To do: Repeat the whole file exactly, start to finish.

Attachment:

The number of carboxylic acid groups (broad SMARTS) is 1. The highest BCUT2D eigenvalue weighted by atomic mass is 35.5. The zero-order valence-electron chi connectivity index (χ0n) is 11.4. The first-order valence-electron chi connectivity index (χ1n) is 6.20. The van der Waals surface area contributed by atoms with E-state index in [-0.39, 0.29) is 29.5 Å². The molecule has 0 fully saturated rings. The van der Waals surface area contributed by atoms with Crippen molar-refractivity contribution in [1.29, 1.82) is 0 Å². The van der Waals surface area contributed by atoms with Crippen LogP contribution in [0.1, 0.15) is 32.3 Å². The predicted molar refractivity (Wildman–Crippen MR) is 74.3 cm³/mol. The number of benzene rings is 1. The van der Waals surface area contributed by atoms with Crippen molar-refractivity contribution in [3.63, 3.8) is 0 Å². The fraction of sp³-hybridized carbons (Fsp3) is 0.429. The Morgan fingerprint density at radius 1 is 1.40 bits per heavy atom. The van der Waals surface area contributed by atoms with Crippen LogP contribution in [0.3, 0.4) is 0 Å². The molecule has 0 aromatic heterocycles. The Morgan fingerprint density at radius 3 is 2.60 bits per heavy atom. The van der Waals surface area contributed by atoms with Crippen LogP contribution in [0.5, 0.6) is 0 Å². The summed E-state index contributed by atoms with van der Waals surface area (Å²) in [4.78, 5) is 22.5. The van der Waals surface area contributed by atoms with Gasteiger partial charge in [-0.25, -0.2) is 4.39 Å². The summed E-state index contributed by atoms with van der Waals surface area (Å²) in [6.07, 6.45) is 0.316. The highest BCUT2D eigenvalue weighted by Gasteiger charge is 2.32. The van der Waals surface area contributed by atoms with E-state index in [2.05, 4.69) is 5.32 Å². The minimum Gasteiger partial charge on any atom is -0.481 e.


The number of carboxylic acid groups (broad SMARTS) is 1. The highest BCUT2D eigenvalue weighted by atomic mass is 35.5. The zero-order valence-electron chi connectivity index (χ0n) is 11.4. The first-order valence-electron chi connectivity index (χ1n) is 6.20. The van der Waals surface area contributed by atoms with E-state index in [-0.39, 0.29) is 29.5 Å². The molecule has 0 fully saturated rings. The van der Waals surface area contributed by atoms with Crippen molar-refractivity contribution in [1.29, 1.82) is 0 Å². The van der Waals surface area contributed by atoms with Crippen LogP contribution in [0.1, 0.15) is 32.3 Å². The predicted molar refractivity (Wildman–Crippen MR) is 74.3 cm³/mol. The number of benzene rings is 1. The van der Waals surface area contributed by atoms with Crippen molar-refractivity contribution in [3.63, 3.8) is 0 Å². The fraction of sp³-hybridized carbons (Fsp3) is 0.429. The Morgan fingerprint density at radius 1 is 1.40 bits per heavy atom. The van der Waals surface area contributed by atoms with Crippen LogP contribution in [0.3, 0.4) is 0 Å². The molecule has 0 aromatic heterocycles. The Morgan fingerprint density at radius 3 is 2.60 bits per heavy atom. The van der Waals surface area contributed by atoms with Crippen LogP contribution in [0.5, 0.6) is 0 Å². The summed E-state index contributed by atoms with van der Waals surface area (Å²) in [4.78, 5) is 22.5. The van der Waals surface area contributed by atoms with Gasteiger partial charge in [-0.25, -0.2) is 4.39 Å². The summed E-state index contributed by atoms with van der Waals surface area (Å²) in [6.07, 6.45) is 0.316. The highest BCUT2D eigenvalue weighted by Gasteiger charge is 2.32. The van der Waals surface area contributed by atoms with E-state index in [2.05, 4.69) is 5.32 Å². The minimum Gasteiger partial charge on any atom is -0.481 e.